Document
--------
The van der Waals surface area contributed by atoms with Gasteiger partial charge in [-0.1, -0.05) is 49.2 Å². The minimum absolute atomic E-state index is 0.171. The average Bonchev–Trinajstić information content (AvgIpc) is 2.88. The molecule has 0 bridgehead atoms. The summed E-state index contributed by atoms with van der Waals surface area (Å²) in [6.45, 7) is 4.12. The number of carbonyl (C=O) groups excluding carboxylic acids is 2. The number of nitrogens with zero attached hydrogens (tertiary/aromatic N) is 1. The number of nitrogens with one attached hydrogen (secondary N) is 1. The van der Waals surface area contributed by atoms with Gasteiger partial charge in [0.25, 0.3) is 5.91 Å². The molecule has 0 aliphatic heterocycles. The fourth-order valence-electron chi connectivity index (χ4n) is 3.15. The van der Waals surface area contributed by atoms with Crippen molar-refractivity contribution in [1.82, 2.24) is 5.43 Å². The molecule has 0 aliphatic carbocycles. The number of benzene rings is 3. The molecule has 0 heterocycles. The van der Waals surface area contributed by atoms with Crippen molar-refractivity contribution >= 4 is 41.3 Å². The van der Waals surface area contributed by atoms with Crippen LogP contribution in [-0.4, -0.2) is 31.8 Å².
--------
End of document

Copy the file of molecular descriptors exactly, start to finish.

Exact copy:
The van der Waals surface area contributed by atoms with Gasteiger partial charge in [-0.1, -0.05) is 49.2 Å². The minimum absolute atomic E-state index is 0.171. The average Bonchev–Trinajstić information content (AvgIpc) is 2.88. The molecule has 0 bridgehead atoms. The summed E-state index contributed by atoms with van der Waals surface area (Å²) in [6.45, 7) is 4.12. The number of carbonyl (C=O) groups excluding carboxylic acids is 2. The number of nitrogens with zero attached hydrogens (tertiary/aromatic N) is 1. The number of nitrogens with one attached hydrogen (secondary N) is 1. The van der Waals surface area contributed by atoms with Gasteiger partial charge in [0.25, 0.3) is 5.91 Å². The molecule has 0 aliphatic heterocycles. The fourth-order valence-electron chi connectivity index (χ4n) is 3.15. The van der Waals surface area contributed by atoms with Crippen molar-refractivity contribution in [1.82, 2.24) is 5.43 Å². The molecule has 0 aliphatic carbocycles. The number of benzene rings is 3. The molecule has 0 heterocycles. The van der Waals surface area contributed by atoms with Crippen molar-refractivity contribution >= 4 is 41.3 Å². The van der Waals surface area contributed by atoms with Crippen LogP contribution in [-0.4, -0.2) is 31.8 Å².